The Delta Saints

Voodoo is rising from the New Music City. Not the Nashville of its country past, but a city awash in fresh talent fed by decades of tradition; dry hearts fueling the furnace of venues that always beg to be stoked. Leading the way are The Delta Saints.

Since 2007, The Delta Saints have brought feet to floors worldwide with songs like “Bird Called Angola”, “Death Letter Jubilee”, and their standout style of Psychedelic Voodoo Rock and Roll. In 2014 they sold out shows in six countries. Toured 50 dates with Blackberry Smoke. Played Summerfest and the Grolsch Blues Festival, among others. Released both Drink it Slow EP and a live album recorded on back-to-back sell-out nights at the acclaimed Exit/In.

Now The Delta Saints are releasing their most ambitious record to date in 2015: Bones. Recorded at Sputnik Sound Studio in Nashville with producer and Third Man Records alum Ed Spear (fresh from contributing to more than 200 recordings for artists like The White Stripes, The Shins, Brooke Waggoner, Kingswood & Tinariwen), Bones is the sound of a new beginning for the band. It’s also their first album with keyboardist Nate Kremer replacing harmonica.

Kremer became a fixture of the line-up after joining the band on a European tour with only two weeks notice. He learned the band’s songs while playing them on-stage in Spain, and soon became a catalyst for the band to expand their sound upward and out of definition, bringing forth psychedelic influences that have long been bubbling beneath the surface. In their own words, “There are still huge drum and bass parts. There are still massive distorted guitar solos. Ben Ringel still screams his ass off. But now there’s a whole other dimension of sounds and feelings.”

That new dimension is present from the first track, “Sometimes I Worry”. With the end of the opening tremolo and trashcan jangle, the Saints lock into an acetylene groove that shows renewed vigor and a refined sound. Ringel’s singing is smooth and surprising as always, capable of crooning through the verses but then thundering at a moment’s notice. Now too is the rest of the band. They’ve purified their tracks. Purged them of everything unnecessary, clearing room for bigger riffs and bolder expressions, their rock and roll roots billowing into a hallucinatory haze.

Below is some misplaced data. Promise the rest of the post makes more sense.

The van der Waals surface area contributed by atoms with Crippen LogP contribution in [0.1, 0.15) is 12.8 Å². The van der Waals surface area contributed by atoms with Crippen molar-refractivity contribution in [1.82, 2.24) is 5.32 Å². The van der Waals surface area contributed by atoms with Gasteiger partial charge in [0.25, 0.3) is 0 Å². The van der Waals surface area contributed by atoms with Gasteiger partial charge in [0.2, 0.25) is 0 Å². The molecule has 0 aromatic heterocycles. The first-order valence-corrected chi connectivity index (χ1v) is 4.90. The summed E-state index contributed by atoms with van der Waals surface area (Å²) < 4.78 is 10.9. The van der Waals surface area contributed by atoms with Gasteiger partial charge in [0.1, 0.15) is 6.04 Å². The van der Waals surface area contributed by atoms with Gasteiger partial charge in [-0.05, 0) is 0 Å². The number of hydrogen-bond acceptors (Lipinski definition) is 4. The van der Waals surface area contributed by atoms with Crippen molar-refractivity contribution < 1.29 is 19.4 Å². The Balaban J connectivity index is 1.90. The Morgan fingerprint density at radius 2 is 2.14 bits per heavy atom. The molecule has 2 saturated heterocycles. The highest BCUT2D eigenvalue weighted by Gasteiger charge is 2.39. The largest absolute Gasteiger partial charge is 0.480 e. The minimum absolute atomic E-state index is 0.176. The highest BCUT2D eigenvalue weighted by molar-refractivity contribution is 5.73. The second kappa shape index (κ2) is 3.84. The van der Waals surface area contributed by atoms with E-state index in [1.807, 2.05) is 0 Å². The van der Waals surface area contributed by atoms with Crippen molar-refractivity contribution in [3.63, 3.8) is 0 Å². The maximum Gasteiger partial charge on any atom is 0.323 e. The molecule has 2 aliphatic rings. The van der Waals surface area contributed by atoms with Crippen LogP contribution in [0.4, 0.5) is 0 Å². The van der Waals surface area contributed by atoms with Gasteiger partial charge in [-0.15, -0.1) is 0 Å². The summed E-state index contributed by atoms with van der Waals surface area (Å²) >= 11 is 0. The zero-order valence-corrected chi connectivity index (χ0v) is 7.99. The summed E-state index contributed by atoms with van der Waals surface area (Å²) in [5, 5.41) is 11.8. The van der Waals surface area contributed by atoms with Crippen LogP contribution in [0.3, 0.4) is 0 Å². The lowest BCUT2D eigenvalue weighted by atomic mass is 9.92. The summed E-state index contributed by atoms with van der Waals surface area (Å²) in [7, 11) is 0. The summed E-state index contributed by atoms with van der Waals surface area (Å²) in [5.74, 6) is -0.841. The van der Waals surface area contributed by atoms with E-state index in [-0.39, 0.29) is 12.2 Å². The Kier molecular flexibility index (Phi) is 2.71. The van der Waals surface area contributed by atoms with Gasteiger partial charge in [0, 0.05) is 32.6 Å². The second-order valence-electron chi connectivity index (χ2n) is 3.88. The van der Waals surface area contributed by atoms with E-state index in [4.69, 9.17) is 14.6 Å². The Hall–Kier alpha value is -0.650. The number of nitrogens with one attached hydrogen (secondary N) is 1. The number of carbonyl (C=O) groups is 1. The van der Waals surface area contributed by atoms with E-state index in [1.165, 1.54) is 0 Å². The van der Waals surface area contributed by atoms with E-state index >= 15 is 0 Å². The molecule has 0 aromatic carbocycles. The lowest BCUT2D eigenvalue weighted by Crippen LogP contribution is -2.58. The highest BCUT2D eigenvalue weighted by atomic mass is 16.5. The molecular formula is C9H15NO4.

Ben Azzi and Dylan Fitch make the title track “Bones” ripple and roil like black water, backed by Kremer’s haunting hoodoo organ. “Heavy Hammer” is instantly recognizable for its classic Saints swagger and David Supica’s funk-laced bass lines. But these tracks now stand out alongside ones like the celestial, sparse “Butte La Rose”, which is lobbed into the line-up like a heartfelt hand-grenade. Along with the slithering “Zydeco”, it holds not just some of the most psychedelic moments of the record, but some of the most impactful too.

By the time the last notes fade, Bones is more than an album for The Delta Saints. It is a sign of the band boldly stepping forward from the crowd and refusing to be defined by the past. Rattling their would-be chains against the old cell bars. Singing to whoever will listen that there are far greater things yet to come.

$25.00

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* General Admission * Standing Room Only- If Seating Is Available, It Will Be On A Strictly First Come/First Serve Basis * Additional $5 Cash Surcharge At The Door For Under 21 * Attendees Under 16 Must Be Accompanied By A Ticketed, Adult Guardian *